Community leaders recognized that Mount Vernon Place suffered from years of deferred maintenance and that there was no plan or funds in place to reverse continued deterioration. The formation of the Mount Vernon Place Conservancy in 2008, with the full support of the City of Baltimore, was a milestone in preserving Mount Vernon Place for the future. Capable of being a world-class destination, at that time, the closed Monument and the parks’ appearance of physical neglect (both hardscape and softscape) prevented it from realizing its potential. A master plan developed in 2010 by OLIN guides the future restoration of this special place.
The Washington Monument
The Conservancy’s first phase of work restored the Washington Monument in 2014-15. Reopened and rededicated on July 4, 2015, the Bicentennial of the laying of its cornerstone, the award-winning restoration returns this nationally-important landmark to its rightfully-prominent place as a “must see” destination in Baltimore. The entire structure was gently cleaned on the exterior, repointed, and damaged marble surfaces restored. The Monument’s exterior finishes, including those on the cast iron fence and the wood doors, were both restored to their original “bronze” finishes, documented by historical records and forensic evidence. On the Monument’s interior the gallery’s failed stuccoed was restored and marble surfaces cleaned. The thousands of bricks in the Monument’s stair tower were repointed as necessary. Throughout, all new systems were installed, and the structure brought up to date with handsome digital exhibits that allow the visitor to explore the Monument and the history of Mount Vernon Place.
The Squares of Mount Vernon Place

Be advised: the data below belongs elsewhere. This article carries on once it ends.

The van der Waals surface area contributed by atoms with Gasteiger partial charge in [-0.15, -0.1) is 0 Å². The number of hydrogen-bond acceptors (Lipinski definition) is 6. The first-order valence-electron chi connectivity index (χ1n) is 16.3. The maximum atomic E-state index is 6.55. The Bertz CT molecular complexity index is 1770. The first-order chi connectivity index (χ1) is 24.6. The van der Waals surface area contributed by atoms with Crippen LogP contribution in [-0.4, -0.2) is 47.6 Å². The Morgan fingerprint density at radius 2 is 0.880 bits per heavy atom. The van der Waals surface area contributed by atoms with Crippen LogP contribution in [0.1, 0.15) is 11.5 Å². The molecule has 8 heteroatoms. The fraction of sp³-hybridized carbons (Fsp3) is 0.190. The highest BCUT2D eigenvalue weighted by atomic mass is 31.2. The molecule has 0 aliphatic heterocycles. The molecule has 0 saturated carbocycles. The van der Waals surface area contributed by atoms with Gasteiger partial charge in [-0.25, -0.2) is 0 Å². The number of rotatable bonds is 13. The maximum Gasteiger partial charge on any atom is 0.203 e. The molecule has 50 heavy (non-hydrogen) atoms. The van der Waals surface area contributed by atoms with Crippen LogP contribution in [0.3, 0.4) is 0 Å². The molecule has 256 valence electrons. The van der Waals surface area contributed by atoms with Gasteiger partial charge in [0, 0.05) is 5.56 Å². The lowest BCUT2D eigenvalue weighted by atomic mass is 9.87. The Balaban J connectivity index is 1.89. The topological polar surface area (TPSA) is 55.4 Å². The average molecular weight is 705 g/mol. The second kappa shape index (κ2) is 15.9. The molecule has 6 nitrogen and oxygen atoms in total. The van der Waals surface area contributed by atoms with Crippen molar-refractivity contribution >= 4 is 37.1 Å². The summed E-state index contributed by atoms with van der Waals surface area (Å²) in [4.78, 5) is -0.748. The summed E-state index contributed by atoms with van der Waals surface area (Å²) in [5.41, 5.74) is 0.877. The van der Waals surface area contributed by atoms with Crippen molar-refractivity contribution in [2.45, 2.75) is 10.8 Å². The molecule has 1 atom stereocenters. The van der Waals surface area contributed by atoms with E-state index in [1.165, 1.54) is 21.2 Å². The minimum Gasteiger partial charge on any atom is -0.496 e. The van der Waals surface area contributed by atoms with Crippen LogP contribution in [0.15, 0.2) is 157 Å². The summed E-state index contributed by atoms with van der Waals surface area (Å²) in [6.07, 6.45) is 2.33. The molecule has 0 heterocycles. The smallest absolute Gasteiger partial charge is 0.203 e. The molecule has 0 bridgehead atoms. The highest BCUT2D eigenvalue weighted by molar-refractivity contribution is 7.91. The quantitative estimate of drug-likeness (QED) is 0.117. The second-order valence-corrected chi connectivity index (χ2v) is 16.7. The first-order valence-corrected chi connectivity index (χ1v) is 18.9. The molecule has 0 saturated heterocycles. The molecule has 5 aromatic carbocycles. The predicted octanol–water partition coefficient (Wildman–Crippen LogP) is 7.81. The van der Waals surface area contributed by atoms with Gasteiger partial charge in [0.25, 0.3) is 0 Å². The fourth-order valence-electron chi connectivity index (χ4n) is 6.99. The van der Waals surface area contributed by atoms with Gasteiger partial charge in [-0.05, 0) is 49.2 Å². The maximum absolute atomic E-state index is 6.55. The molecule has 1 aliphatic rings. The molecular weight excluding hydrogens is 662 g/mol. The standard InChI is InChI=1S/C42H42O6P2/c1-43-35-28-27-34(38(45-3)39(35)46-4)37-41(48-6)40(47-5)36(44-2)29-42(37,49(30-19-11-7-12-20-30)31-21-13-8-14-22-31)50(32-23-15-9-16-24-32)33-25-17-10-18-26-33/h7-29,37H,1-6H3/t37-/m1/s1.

The present design of the squares was installed between 1917-1924, at which time extensive marble balustrades and fountains as well as concrete sidewalks were installed throughout the squares. While these elements remain, in many areas they are in poor or fragile condition. The balustrade on the West Square is leaning precariously inward, and that on the East Square is unstable because much of the pointing is missing. In places the sidewalks are cracked or heaving on account of tree roots, and much of the original concrete edging to the beds and lawns is fractured into small sections. The soils in Mount Vernon Place have had no significant upgrades in decades, and are not engineered to resist compaction, not allowing grass to bounce back after even the most casual use. There is also no irrigation system in place, and the existing hosebibs routinely break, have rusted supply lines, or lack significant water pressure to be used. Almost all previous accent lights remain on site, broken, and unusable. There is also no infrastructure in place to support the annual festivals that are part of the traditions of Mount Vernon Place, requiring temporary wiring to be strung through trees and bushes at great expense, and in ways that damage the historic fabric and plant life in Mount Vernon Place.